“Where have you been….??!!”
I returned recently to attend a fitness class I hadn’t been to in a long while. It was a class I used to attend every single week, without fail, for a pretty long time, over a year anyway. So, five people came up to me to ask, “Where have you been?” and I’d already been contacted privately by several others and the instructors themselves. One guy whom I used to chat with regularly said he assumed I moved out of state. Then he wanted to know, “Where have you been?”
I could have said many things; I could have told them about my broken toes and how they cramped my exercising style for a while, but that wasn’t really it. I could have said I needed to tweak my schedule because it’s summer, and I needed to get my organic garden going, but that wasn’t really it, either. I might have reassured them that I still loved the class but just “couldn’t make it.”
Truth is, I simply needed a change. I started exploring other classes at other fitness centers and other yoga classes at other yoga studios. I even dropped a few classes I was teaching.
I had a need, not to chill out and not to do less, but to do different. Do I want to return to attending this class again? Maybe. It was a great class! Do I want to keep up with the new ones? Maybe. They are good, too.
This schedule I had going was working very well for me. I was doing the right number of yoga classes, cardio workouts, and weight-lifting classes for what my body needed and wanted. I was attending classes with instructors I really liked. I saw my workout buddies regularly, and we enjoyed that.
Routines can be great things, but they can also be traps. They can anesthetize you or even hypnotize you into a certain way of walking through life that leaves out variety and curiosity, a sense of adventure, or expansiveness.
A friend of mine is very wedded to maintaining a set and repetitive daily schedule. You could set your watch (or Fitbit, whatever…) according to when she does certain things, and you’d be right on the mark. For the most part, she eats the same foods at the same time of day, does errands at the same time of the day, and orders the other things she does in a pretty predictable fashion.
You could speculate about people who live like that. You could wonder, do they have anxiety? You could wonder, do they fear things being out of control? You could suspect OCD and all sorts of things. You might wonder about their capacity for spontaneity or their ease with change. Sure, these things may be driving the behavior, yet some people simply value set schedules because they were taught to. Others are simply trying to find some sense of order in an, at times, chaotic and messy world.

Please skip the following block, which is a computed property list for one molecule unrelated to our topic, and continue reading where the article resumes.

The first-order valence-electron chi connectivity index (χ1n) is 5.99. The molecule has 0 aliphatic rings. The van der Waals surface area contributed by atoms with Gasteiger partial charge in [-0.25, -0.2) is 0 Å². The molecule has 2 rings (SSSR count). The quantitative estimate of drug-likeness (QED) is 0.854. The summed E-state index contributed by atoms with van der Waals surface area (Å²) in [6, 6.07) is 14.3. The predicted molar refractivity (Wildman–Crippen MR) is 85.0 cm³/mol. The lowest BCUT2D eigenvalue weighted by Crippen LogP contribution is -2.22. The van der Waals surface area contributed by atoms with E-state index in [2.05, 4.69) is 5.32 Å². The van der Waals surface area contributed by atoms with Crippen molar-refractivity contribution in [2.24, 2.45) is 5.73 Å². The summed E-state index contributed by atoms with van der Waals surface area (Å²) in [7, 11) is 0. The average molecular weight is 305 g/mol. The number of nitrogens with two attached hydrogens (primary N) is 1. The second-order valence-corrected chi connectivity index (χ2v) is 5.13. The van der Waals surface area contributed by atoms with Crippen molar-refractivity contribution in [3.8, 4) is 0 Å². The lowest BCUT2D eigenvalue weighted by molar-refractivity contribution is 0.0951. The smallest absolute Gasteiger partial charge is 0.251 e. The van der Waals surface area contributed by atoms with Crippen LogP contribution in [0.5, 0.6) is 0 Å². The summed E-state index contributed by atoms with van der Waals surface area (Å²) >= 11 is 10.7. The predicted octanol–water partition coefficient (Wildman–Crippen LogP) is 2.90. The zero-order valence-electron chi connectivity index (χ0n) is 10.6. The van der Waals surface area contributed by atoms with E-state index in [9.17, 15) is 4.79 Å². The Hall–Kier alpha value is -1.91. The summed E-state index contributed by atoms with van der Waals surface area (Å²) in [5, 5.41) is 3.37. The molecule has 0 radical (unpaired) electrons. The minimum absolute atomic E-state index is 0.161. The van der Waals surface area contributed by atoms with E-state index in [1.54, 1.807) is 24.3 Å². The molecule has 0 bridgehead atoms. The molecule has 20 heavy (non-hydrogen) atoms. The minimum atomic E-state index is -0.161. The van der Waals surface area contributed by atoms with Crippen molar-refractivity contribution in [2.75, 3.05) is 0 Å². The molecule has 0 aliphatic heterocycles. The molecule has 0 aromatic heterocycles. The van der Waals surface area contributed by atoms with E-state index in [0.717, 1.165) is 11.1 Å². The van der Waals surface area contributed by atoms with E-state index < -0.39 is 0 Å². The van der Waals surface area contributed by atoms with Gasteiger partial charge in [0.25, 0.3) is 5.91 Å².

There’s nothing wrong with habits. In fact, they can be very useful. Good habits can drive health when we establish a regular eating or exercising habit. Getting in the habit of positive thinking is a great habit. Replacing an unhealthy habit with a better one is great. Habits help us sustain important behaviors, and they also help us get things done without excessive planning or decision-making.
Opening the View
Nonetheless, if you are doing the same thing every day, you might want to ask the question, “Is this a trap?” If you drive the same route every single day to work or to the grocery store, what are you missing out on? You might also want to ask, “Why? Is there a good reason for continuing to do this?” or “What am I not doing or experiencing because I keep doing this other thing?”. Perhaps ask, “Am I self-soothing by allowing my life to be so predictable?” or “What might it feel like to do this differently?” Other things to consider: Is your behavior with others very predictable? Have people come to count on you to always say the same thing or act the same way? Is that really who you want to be?
It’s a good thing to keep our view open on life, on ourselves, and on other people, and to remember that we always have choices. At their best, habits will not blind us to the other ways of doing things that are possible. I invite you to look at your habits when you look at people you “know.” If you keep seeing them as the same, day after day, year after year, you contribute to them staying stuck in an old persona. Relationships can get very stale when we don’t allow others to grow by expecting the same person to show up all the time.
Once we notice how our view or behavior has become overly regimented, let’s consider how we can see and do differently. How can we set aside habitual attitudes, opinions, or actions and invite some variety or creativity to our day? Can we encounter people as though we were meeting them for the first time and be curious and excited to find out more about them?
Can we drop a cherished habit (“I always eat my dessert last”) and explore something new today just to experience it? Not to form a new habit. Not to add another “should” to our list. Just to experience something different. Can we get up earlier and meditate? Go for a walk before breakfast?
Sure, this might make some of us uneasy, but that’s really not a bad thing. It’s an invitation to expand our capacity to move without so much predictability embedded in our days. New behaviors and attitudes change our brains and open our minds. Let’s try it!